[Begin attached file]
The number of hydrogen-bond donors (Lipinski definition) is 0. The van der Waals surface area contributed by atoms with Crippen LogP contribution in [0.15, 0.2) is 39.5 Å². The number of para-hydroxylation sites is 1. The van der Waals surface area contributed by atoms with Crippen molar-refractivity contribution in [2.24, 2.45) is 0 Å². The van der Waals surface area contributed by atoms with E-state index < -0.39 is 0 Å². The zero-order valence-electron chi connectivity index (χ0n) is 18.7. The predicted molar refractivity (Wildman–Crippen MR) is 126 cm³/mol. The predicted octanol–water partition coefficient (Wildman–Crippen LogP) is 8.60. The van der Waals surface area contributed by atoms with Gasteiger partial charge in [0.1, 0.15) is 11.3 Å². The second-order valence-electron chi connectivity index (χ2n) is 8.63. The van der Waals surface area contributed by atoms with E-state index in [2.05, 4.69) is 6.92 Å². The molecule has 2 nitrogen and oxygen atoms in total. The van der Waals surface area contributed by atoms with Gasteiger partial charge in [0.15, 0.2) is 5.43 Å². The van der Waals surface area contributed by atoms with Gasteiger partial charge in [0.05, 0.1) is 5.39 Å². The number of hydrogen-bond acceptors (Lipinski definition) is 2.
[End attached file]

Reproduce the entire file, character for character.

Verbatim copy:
The number of hydrogen-bond donors (Lipinski definition) is 0. The van der Waals surface area contributed by atoms with Crippen LogP contribution in [0.15, 0.2) is 39.5 Å². The number of para-hydroxylation sites is 1. The van der Waals surface area contributed by atoms with Crippen molar-refractivity contribution in [2.24, 2.45) is 0 Å². The van der Waals surface area contributed by atoms with E-state index < -0.39 is 0 Å². The zero-order valence-electron chi connectivity index (χ0n) is 18.7. The predicted molar refractivity (Wildman–Crippen MR) is 126 cm³/mol. The predicted octanol–water partition coefficient (Wildman–Crippen LogP) is 8.60. The van der Waals surface area contributed by atoms with Gasteiger partial charge in [0.1, 0.15) is 11.3 Å². The second-order valence-electron chi connectivity index (χ2n) is 8.63. The van der Waals surface area contributed by atoms with E-state index in [2.05, 4.69) is 6.92 Å². The molecule has 2 nitrogen and oxygen atoms in total. The van der Waals surface area contributed by atoms with Gasteiger partial charge in [0.15, 0.2) is 5.43 Å². The van der Waals surface area contributed by atoms with Gasteiger partial charge in [0.05, 0.1) is 5.39 Å². The number of hydrogen-bond acceptors (Lipinski definition) is 2.